We as a country have been running enormous trade deficits that enormously benefit our 1% at the expense of the rest of us. As a country we get poorer while they get richer, so they want things to stay just the way they are. And that is where we are today — an increasingly poorer country with an increasingly richer 1%.
As a country, a trade deficit is very bad for us. A trade deficit means we as a country buy more from other countries than we sell to other countries. This is a way that a country actually is like a household. A household has to bring in at least as much as it spends, or it eats its savings and then borrows. (A government’s budget is not like a family’s finances, but that is another story — our real deficit problem is the trade deficit.)
But the problem is that the things that cause that trade deficit benefit a few wealthy, powerful and influential people here enormously. And those people of course want things to stay the way they are. If YOU get rich closing a factory, laying off the workers, moving the machines to China, bringing the same goods back here to sell in the same stores, YOU are doing just fine. But the people who worked in the factory, and the places where those people bought their clothes and food, and the town the factory was in are, and the wages of the rest of us in the country … well look around you at any town that had a factory and you can see what happens.
But … the person who closed the factory is rich, and THAT person can use that money to buy corporate/conservative think tanks that tell lies, and buy ads that tell lies, and elect politicians that keep things the way they are for the people who are making all the money off of the way things are. And that is where we are today — an increasingly poorer country with an increasingly richer 1%.
New Report On Job Loss To China
So just how many jobs are lost to trade deficits? A new report, The China Toll, takes a look at the effect of our trade deficit with China since that country joined the World Trade Organization (WTO) ten years ago, and comes up with some very specific numbers. In summary:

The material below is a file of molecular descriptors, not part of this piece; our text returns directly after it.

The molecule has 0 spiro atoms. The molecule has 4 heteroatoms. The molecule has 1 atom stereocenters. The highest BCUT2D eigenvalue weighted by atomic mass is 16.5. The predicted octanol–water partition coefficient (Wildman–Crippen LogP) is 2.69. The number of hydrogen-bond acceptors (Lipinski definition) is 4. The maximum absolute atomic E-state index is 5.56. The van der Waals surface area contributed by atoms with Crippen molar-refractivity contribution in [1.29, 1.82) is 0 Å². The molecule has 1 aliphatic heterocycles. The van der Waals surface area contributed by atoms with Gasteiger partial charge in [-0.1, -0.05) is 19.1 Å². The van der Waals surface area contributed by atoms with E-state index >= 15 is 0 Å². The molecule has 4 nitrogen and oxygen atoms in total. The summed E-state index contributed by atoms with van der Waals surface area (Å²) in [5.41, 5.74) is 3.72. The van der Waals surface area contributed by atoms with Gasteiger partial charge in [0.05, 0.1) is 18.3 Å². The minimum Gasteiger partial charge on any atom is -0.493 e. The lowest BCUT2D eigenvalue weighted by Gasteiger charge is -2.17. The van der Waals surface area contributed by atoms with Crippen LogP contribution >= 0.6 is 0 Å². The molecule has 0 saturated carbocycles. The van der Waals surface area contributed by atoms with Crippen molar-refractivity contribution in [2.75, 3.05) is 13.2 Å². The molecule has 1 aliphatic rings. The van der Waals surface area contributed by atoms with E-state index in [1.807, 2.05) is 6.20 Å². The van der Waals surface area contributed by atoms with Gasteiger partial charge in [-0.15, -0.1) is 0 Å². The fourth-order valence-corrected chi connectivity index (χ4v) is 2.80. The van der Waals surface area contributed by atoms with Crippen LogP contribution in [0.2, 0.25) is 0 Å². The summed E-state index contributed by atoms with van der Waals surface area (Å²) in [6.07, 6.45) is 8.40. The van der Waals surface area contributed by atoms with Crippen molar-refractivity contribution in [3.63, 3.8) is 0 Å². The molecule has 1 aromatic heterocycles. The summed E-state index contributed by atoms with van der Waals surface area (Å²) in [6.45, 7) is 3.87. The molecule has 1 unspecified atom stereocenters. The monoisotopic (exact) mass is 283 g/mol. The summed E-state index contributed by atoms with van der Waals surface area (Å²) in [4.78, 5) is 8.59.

“Growing U.S. trade deficit with China cost more than 2.7 million jobs between 2001 and 2011, with job losses in every state”
The Economic Policy Institute (EPI) released the report, The China toll, Thursday.
According to the report,
Between 2001 and 2011, the trade deficit with China eliminated or displaced more than half of all U.S. manufacturing jobs lost over that period. The growing trade deficit with China has cost jobs in every congressional district in all 50 states as well as in the District of Columbia and Puerto Rico.
The total losses include 662,100 jobs from 2008 to 2011 alone—even though imports from China and the rest of the world plunged in 2009 before recovering and surpassing the previous peak reached in 2008. The trade deficit in the computer and electronic parts industry grew the most, displacing more than 1 million jobs in high-tech industries. In fact, rapidly growing imports of computer and electronic parts, including computers, semiconductors and audio-video equipment, accounted for nearly 55 percent of the $217.5 billion increase in the U.S. trade deficit with China between 2001 and 2011.
Again: Half of our manufacturing job loss is lost to the trade deficit with China. … The trade deficit in the computer and electronic parts industry grew the most, displacing more than 1 million jobs in high-tech industries.
Scott Paul, Executive Director of the Alliance for American Manufacturing (AAM), said of the report, “The EPI report offers convincing evidence that, unless China’s trade violations and currency manipulation are challenged forcefully, our growing trade deficit will continue to cripple the fledgling U.S. jobs recovery.”
“Exports to China may have increased since 2000, but imports have soared dramatically in that time,” explained Paul. “This report helps to quantify the millions of U.S. jobs lost due to this widening gulf.”
Map Of Job Loss By State
From AAM: The study found the hardest-hit congressional districts were in California, Texas, Oregon, and Massachusetts, and Minnesota. Some districts in North Carolina, Georgia, Colorado, and Alabama also were hit especially hard by job displacement in a variety of manufacturing industries, including computers and electronic parts, textiles and apparel, and furniture.
The Alliance for American Manufacturing has an interactive map showing job losses by state.